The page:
While The Prodigy offers a frightening concept and solid performances, the storytelling itself is riddled with basic clichés and a poor structure that hurts the overall quality of the film. We’ve seen so much of this before, from the dead pets, to the so common its boring relationship between Sarah and John, to the eccentric psychiatrist (Colm Feore) who has a random bevy of knowledge on the supernatural, all the way down to the weird drawings from Miles (which, by the way, needs to go away, because how many of us horror fans drew weird shit when we were kids? Drawing monsters and such does not mean that you are in fact a monster). The pacing moves along at lightning speed, quickly progressing through the months and years of Miles’ life, hardly ever slowing down long enough to let character relationships develop, which would greatly heighten the impact of moments down the line.
But what’s most disappointing when it comes to the structure is Buhler’s give-away of the “twist” very early on. If you don’t guess what’s going on based on the unnecessary opening scene, then you’ll certainly figure it out once Feore’s character, Arthur, presents the supernatural possibilities to Sarah a little under halfway into The Prodigy. The inherent problem with this is that, even though the characters don’t figure out what’s happening until the final twenty minutes or so of the film, the audience has this rubix cube solved halfway through, if not from the get go. We end up feeling like the geniuses, because the viewer is always a few steps ahead of the characters. Rather than go on a horrific journey with Sarah and John, we’re at the finish line waiting for them to catch up, making for an unsurprising experience that’s about as exciting as a game of Candyland.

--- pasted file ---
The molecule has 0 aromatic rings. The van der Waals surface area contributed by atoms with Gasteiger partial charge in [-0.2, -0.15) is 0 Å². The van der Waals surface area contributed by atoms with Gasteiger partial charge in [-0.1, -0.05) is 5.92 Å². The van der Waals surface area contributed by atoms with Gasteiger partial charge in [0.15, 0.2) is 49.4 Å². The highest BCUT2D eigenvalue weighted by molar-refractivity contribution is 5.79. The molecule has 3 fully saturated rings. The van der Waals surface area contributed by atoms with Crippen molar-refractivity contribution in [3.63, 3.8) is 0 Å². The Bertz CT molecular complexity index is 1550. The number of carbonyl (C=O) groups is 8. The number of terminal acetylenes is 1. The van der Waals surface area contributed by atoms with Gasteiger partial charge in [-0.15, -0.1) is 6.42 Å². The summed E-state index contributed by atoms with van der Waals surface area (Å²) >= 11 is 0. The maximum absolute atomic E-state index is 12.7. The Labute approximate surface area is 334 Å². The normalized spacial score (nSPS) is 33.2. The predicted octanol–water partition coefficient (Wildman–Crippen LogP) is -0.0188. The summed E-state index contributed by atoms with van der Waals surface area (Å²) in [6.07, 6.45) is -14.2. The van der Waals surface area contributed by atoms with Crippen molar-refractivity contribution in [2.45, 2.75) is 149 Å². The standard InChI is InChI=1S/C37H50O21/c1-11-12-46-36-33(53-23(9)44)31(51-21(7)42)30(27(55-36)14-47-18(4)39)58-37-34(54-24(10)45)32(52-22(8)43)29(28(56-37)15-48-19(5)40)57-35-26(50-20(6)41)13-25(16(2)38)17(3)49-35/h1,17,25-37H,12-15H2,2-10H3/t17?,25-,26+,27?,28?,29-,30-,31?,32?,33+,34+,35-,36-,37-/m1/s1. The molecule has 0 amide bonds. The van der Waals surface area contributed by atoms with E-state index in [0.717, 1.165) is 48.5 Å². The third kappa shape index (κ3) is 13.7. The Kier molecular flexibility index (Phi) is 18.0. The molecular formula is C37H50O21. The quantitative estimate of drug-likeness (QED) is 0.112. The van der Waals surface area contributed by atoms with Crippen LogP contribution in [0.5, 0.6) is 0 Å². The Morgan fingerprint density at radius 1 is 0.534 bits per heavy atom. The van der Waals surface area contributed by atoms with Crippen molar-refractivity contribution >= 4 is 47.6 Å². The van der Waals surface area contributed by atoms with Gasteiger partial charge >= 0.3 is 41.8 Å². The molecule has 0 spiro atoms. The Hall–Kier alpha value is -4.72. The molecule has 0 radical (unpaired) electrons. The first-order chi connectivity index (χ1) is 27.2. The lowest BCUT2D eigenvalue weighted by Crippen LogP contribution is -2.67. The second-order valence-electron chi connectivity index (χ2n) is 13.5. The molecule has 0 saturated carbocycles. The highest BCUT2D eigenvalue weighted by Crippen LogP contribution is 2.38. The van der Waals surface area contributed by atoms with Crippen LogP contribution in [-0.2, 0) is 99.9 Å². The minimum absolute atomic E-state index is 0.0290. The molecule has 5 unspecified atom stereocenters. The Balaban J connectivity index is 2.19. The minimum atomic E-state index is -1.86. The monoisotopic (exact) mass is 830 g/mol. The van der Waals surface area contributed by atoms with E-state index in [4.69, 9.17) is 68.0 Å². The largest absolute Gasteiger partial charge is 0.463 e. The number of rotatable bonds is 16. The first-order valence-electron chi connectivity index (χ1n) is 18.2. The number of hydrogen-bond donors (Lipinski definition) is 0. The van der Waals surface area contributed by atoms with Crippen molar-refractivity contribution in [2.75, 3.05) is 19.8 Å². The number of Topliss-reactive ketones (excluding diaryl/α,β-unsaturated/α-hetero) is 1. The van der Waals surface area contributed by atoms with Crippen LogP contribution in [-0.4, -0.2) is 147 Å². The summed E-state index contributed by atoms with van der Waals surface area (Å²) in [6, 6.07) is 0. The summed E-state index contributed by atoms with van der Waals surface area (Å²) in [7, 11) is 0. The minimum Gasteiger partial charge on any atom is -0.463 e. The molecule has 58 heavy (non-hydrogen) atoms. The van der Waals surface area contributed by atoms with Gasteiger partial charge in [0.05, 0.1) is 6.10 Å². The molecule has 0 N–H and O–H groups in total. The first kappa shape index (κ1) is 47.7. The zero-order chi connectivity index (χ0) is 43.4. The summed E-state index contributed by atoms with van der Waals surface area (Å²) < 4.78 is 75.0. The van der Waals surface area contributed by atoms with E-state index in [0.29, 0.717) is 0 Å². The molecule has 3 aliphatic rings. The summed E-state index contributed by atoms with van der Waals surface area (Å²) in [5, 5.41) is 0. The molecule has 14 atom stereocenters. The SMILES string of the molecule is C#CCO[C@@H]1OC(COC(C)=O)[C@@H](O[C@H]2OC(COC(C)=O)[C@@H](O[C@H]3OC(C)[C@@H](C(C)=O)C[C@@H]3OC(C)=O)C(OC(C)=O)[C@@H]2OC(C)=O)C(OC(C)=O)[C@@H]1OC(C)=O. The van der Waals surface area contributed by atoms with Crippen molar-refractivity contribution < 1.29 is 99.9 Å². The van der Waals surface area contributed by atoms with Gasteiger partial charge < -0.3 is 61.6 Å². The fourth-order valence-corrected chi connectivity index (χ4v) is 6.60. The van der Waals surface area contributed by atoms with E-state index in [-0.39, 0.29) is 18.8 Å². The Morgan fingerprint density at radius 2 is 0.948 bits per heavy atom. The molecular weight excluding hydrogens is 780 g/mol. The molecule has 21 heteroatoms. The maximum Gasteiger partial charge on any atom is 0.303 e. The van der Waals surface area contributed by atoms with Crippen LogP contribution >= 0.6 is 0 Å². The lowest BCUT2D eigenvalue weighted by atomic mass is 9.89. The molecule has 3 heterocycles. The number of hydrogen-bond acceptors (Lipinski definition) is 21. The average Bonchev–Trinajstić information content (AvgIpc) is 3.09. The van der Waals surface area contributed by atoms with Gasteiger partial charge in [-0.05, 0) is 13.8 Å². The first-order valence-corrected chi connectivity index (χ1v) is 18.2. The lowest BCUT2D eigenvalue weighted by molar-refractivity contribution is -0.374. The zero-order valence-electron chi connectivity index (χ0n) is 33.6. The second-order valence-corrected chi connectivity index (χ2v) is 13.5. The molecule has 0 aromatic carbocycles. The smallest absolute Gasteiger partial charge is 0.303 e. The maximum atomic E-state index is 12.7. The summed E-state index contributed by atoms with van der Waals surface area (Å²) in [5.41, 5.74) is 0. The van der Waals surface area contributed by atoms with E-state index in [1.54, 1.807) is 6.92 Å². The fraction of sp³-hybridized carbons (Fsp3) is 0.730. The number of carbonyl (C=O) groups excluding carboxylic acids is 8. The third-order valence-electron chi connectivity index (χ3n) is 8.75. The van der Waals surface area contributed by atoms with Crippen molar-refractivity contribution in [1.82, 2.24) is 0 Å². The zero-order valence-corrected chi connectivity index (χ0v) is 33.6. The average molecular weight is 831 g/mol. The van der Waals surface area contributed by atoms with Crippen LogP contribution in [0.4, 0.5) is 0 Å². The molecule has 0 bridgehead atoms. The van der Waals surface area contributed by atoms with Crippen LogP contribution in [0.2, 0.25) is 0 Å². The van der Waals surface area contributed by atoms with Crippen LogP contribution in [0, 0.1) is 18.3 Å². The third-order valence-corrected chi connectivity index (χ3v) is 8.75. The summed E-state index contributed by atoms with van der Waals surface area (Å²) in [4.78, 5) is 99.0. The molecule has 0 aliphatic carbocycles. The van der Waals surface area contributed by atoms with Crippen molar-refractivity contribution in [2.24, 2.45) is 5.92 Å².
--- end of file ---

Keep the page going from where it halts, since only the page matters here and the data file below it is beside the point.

The Prodigy isn’t supposed to be a high-octane thrill ride though. This is a quiet film, and one that is genuinely disturbing. The violence, though rare, is bloody and shocking. The Prodigy is a gritty, nasty little film that will make your hands tremble. But it also leaves you feeling like there’s more. I get the impression that the film was heavily cut, because aside from the too-fast pacing, there isn’t enough of what is arguably the film’s greatest strength, which is the troubling relationship between Miles and his mother. Over and over again, The Prodigy tip-toes around Miles’ Oedipal complex towards Sarah without ever fully diving in. For a film which has an eight-year old boy threatening allegations of rape by telling someone they found their pubic hairs and put them in his teeth, it seems odd that Buhler and McCarthy would shy away from going deeper into Miles’ obsession with Sarah more of a focus. That focus is what Miles as a villain lacks in The Prodigy. We ultimately learn what Miles’ goal is, but it’s too little too late, making all of those unnerving, literal pokes and prods from Miles with Sarah seem pointless. In a sense, we’re conned by the filmmakers into thinking The Prodigy is about one thing, when it’s intentions are actually much simpler and duller than that, and no one likes to be conned.
Candy-coated with shades of The Omen and every killer kid movie ever, The Prodigy expertly reflects the horrors of parenthood and how far we’re willing to go to save our children. The ending is contrived and clichéd, and the script isn’t all that inventive, but what The Prodigy lacks in originality, it makes up for in a crippling eeriness that is certain to make you shiver, and performances that will haunt you long after the final reel. The next time someone asks why you don’t want to have kids, just mention The Prodigy, and they’ll understand.
The Prodigy is now playing in theaters.
By Matt Konopka